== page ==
“Critical access hospitals serve small, rural populations and receive cost-based adjusted reimbursements for Medicare services,” according to a release issued by MUSC. “These cost adjustments help to stabilize rural hospital, making them less vulnerable to financial issues. The cost-based reimbursements also improve access to much-needed health care, ensuring that essential services are available and sustainable in rural communities.”

A location for the new hospital has not yet been set and funding options are being reviewed, according to the release. Construction on the new facility is forecast to take from 24-36 months and the goal is to have the new facility open by 2022 and to keep the current facilities operating until that time.

“MUSC Health is proceeding with the due diligence necessary to determine the location for the replacement facility and we will provide more information as decisions are made and the information becomes available,” Woolwine said.

The fate of the currently hospital buildings has not yet been decided, according to the release.

To read the full article on SC Now, click here.

Chicago style: The Second City Brings its Comedy to Florence for the First Time

by Rebecca Cross

Ever wonder what it would be like to know celebrities before they got their claim to fame? You could get that chance by attending The Second City production at the Francis Marion University Performing Arts Center.

Comedians including Tina Fey, Stephen Colbert and Steve Carell got their start at The Second City. The Second City is a comedy group that started in Chicago in 1959.

A six-member traveling troupe of comedians will perform a satirical stage show at 7:30 p.m. Saturday at the FMU PAC.

As the sketches change, so do the characters that the actors and actresses portray. Each actor and actress will portray several characters while on stage as the troupe performs a mixture of improv and sketch comedy. Comedy sketches are brief, 5-10 minute segments that keep audiences engaged with a breadth of themes ranging from politics to current events.

“We haven’t recently done very much comedy on our stage,” said Bud Simmons, director of the PAC. “We’re trying to help expose the audience to something new and different.”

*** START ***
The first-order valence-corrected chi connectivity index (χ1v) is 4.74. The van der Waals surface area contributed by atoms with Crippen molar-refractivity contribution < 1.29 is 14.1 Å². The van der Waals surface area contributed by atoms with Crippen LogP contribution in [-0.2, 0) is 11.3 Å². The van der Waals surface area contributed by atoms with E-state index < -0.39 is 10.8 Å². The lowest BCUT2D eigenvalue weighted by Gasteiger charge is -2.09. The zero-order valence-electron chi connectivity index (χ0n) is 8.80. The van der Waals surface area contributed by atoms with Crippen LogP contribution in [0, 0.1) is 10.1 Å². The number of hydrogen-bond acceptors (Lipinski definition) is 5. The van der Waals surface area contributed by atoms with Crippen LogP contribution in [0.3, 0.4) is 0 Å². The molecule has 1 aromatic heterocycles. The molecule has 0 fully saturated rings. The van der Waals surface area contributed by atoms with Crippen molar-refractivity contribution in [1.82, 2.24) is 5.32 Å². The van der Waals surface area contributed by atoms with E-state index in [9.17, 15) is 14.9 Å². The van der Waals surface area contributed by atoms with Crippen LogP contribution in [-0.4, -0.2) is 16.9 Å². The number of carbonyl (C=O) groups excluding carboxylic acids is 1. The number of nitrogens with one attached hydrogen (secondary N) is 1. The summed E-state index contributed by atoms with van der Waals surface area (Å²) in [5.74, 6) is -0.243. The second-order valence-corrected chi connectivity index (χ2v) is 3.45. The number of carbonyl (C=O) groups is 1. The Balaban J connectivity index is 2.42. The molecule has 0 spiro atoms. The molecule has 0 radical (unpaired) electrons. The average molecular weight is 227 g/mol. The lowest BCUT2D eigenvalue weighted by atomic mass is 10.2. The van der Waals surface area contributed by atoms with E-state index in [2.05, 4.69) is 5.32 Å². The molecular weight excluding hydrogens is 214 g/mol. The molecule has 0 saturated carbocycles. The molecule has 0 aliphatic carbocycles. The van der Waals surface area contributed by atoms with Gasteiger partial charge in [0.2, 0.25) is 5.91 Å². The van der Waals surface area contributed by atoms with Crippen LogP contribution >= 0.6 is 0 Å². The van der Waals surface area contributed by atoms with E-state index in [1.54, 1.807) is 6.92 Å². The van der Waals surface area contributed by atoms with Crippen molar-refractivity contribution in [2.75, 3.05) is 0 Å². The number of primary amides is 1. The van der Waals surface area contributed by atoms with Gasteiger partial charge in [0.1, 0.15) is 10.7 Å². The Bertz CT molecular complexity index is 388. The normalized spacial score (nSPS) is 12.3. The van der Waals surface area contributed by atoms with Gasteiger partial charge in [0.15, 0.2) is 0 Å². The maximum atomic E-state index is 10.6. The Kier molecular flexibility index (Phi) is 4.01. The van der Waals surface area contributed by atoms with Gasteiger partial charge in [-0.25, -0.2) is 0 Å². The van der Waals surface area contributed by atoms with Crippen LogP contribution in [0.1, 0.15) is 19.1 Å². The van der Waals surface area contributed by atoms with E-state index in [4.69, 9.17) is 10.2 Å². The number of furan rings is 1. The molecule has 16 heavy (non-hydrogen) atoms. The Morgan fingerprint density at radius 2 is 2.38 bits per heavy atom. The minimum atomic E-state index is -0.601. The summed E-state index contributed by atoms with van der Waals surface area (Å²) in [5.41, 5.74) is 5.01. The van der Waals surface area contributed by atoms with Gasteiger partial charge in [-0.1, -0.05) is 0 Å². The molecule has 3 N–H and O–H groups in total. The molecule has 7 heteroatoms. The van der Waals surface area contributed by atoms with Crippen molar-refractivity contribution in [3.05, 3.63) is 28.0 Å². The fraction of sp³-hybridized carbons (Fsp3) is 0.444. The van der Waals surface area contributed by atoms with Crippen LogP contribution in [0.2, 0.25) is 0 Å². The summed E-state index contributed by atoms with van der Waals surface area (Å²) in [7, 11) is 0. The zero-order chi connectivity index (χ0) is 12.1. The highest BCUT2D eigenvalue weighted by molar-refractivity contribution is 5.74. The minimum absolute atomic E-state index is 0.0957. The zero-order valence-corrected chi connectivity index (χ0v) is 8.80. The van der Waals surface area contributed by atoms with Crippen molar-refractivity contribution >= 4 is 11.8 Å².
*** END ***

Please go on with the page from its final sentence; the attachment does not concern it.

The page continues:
Simmons said he wants to bring a variety of performances to the PAC to show attendees that there is something for everyone. Once attendees experience a performance at the center, the beauty of the space and the caliber of the show will inspire attendees to come back time and time again.

Whether seeing The Second City is your first performance or you are a recurring attendee, it will be a must-see performance for the Florence area, suited to a variety of ages. The Second City will celebrate 60 years as a comedy troupe in 2019.

“It’s kind of an opportunity to connect generations with that sort of sketch humor,” Simmons said. “Who knows, you might see the next Tina Fey on stage at the FMU Performing Arts Center.”

Catch The Second City for the first time in this city by buying your tickets today. Attendees can purchase tickets through the PAC’s website, over the phone or in person at the ticket office. Tickets start at $25.

The Second City performance may contain adult themes throughout. The show will be about two hours long, including an intermission.

To read the full article on SC Now, click here.

Carolina’s Electronic Repair Service Joins Chamber

by Ardie Arvidson

Carolina’s Electronic Repair service joined ambassadors from the Greater Florence Chamber of Commerce on Tuesday to celebrate its new chamber membership with a ribbon cutting at the chamber office.

Brandon Summers and his sister, Mary Summers, opened the electronic repair service on the first day of January this year.

They repair laptops, tablets and cellphone, including cracked screens, water damage, and other technical problems.

“I learned the trade from working with others,” said Brandon.

He said they can fix most anything with a microchip.

Mary said she is certified in computer repair work and also works on software.

She has worked at several electronic repair shops.

“I can fix most anything,” she said. “I love to repair devices. It is interesting to me. When you love it you are good at it. It is not just a job, which is what separates us from other repair shops.”

Brandon said it is her passion.

Both said they thought joining the chamber was a great business opportunity and would help them build their brand.

They are originally from Florence.

Brandon recently moved back to his hometown from Irmo.

Their hours are 8 a.m. to 8 p.m. Mary’s office is at 612 S. Irby St. Suite B. She can be reached at 843-472-6625.

To view the full article on SC Now, click here.

Leadership Florence Accepting Applications for the Class of 2020

The Greater Florence Chamber of Commerce has started accepting applications for its 2019-20 Leadership Florence class, one of South Carolina’s longest and most recognized leadership programs. The curricula include a comprehensive nine-month program designed to identify, cultivate and motivate new leadership for our communities and businesses.

Participants increase their knowledge of the Florence area, and enhance their involvement in community activities while further developing their leadership skills.

Much of the Leadership Florence Program centers on developing leaders through hands-on processes, behind-the-scenes business and government visits and informational sessions with key industries as well as cultural and municipal activities. More than 1,000 individuals from area businesses have participated in this program and is more popular today than ever before. This 2018-2019 class consists of 38 participants, one of the largest to date.

For more information on how you or your company can participate in this signature program, contact Les Echols or Michael Miller at the Greater Florence Chamber of Commerce at 843-665-0515.